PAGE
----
OBJECTIVE: Recent studies have pointed to the role of the IGF system in the pathogenesis of adrenocortical tumors, and it was shown recently that malignant adrenocortical tumors exhibit a high insulin-like growth factor binding protein (IGFBP)-2 content. Circulating markers specific for adrenocortical carcinoma are needed and the aim of this study was to evaluate plasma IGFBP-2 as a marker for these malignant tumors. METHODS: Plasma IGFBP-2 was determined in 51 patients referred to our institutions for adrenocortical tumors. Fifteen patients were in complete remission (group 1), eight patients had preoperative localized tumors (group 2) and 28 patients had metastatic tumors (group 3). Thirty-six healthy volunteers constituted a control group. RESULTS: There was no significant difference in plasma IGFBP-2 concentration between healthy controls and patients with complete remission or localized tumors. In contrast, patients with metastatic disease had significantly higher IGFBP-2 plasma levels than the control group (P<0.001). IGFBP-2 levels in patients with metastatic disease were inversely correlated with survival (R2=0.308; P=0.0026). In patients with localized tumors, there was no correlation between plasma IGFBP-2 concentration and tumor size or histological features. Analysis of individual IGFBP-2 concentrations showed that five patients (17.8%) with metastatic tumors had normal IGFBP-2 levels and two patients (13.3%) in complete remission had high plasma IGFBP-2 levels. The influence of nutrition, hormone secretion and treatment on IGFBP-2 levels was examined. Nutritional status was evaluated by determining IGF-I levels and was found to be normal in 16 patients (61.5%) with high IGFBP-2 levels, suggesting that malnutrition was not responsible for the high IGFBP-2 concentrations in these patients. IGFBP-2 levels did not differ significantly according to tumor secretion or mitotane treatment. In a follow-up study, plasma IGFBP-2 concentration remained stable in patients with complete remission or stabilized disease and was a late marker of tumor progression in patients with progressive metastatic disease. CONCLUSIONS: These results indicate that plasma IGFBP-2 is elevated in patients with malignant adrenocortical tumors and that the major factor affecting IGFBP-2 levels in these patients is tumor stage. However, plasma IGFBP-2 was less sensitive than expected for a tumor marker, which may limit its value in the diagnosis and follow-up of adrenocortical carcinoma.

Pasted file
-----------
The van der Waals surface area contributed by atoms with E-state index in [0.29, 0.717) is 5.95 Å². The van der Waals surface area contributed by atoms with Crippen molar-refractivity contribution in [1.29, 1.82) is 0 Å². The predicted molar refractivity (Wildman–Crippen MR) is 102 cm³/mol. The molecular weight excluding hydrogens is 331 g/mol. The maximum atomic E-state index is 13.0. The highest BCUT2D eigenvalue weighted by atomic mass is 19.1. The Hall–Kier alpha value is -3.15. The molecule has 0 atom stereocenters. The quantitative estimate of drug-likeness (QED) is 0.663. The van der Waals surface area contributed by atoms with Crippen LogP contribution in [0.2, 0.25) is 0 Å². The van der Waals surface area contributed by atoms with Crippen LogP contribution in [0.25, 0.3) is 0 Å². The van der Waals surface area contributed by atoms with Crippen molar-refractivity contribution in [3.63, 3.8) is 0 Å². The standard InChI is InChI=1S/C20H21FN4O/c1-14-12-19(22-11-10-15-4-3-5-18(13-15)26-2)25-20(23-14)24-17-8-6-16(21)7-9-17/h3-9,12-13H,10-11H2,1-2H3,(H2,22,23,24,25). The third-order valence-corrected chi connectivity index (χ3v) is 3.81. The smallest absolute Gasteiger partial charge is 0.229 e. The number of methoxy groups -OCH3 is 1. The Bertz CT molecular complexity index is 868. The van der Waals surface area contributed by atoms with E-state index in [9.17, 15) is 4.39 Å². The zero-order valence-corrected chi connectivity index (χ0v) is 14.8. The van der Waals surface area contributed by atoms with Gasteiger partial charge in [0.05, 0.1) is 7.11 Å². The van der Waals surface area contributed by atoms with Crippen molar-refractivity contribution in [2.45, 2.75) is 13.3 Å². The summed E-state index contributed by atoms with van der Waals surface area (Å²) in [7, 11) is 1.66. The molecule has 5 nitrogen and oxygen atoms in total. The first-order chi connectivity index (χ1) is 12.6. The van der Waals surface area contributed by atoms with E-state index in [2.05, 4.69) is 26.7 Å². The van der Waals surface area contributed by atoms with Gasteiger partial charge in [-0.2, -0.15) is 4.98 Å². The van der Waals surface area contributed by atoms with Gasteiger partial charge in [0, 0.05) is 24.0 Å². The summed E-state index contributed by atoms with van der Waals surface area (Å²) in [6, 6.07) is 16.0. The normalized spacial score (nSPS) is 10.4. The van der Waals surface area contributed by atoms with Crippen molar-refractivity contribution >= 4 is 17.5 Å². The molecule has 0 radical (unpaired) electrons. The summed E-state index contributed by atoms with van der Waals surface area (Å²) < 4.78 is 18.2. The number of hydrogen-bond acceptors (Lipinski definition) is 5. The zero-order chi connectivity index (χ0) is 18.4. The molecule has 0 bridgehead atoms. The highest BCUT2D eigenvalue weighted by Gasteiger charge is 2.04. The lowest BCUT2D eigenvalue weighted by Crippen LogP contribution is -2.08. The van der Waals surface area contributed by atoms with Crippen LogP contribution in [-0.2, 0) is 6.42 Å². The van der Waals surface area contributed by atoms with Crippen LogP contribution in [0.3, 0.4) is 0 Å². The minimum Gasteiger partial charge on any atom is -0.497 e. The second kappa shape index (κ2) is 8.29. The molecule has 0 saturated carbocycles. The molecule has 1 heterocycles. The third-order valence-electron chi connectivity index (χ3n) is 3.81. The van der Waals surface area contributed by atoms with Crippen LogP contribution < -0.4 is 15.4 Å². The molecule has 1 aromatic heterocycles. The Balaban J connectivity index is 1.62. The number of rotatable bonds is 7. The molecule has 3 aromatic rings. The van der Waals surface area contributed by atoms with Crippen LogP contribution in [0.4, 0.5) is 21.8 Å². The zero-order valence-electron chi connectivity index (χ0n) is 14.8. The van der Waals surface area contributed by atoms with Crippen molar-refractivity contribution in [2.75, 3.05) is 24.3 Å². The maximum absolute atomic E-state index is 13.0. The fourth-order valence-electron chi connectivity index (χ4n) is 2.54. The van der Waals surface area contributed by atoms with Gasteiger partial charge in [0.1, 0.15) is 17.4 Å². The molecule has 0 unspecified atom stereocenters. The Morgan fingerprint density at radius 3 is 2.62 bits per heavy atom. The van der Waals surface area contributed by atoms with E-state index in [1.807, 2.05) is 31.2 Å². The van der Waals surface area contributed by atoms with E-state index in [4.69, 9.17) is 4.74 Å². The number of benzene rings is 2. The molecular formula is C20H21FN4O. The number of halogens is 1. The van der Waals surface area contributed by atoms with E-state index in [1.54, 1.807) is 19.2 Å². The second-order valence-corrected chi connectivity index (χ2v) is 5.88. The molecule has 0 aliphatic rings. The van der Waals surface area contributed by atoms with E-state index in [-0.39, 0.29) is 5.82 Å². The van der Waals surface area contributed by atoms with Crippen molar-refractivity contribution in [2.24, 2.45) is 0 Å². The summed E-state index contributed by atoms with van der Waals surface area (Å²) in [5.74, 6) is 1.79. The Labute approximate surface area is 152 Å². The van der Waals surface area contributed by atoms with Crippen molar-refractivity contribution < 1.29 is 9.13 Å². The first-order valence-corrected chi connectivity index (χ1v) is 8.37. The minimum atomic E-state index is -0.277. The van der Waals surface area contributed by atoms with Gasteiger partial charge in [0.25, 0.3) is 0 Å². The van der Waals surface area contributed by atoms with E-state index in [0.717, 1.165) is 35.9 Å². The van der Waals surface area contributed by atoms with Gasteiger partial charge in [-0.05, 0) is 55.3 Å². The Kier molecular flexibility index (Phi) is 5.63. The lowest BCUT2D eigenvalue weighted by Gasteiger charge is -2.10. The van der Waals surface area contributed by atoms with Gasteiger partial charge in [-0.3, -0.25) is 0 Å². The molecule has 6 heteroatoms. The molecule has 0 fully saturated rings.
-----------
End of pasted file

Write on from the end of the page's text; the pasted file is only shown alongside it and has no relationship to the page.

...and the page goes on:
S Leboulleux, D Deandreis, C Escourrou, A Al Ghuzlan, F Bidault, A Aupérin, J P Travagli, J Lumbroso, M Schlumberger and E Baudin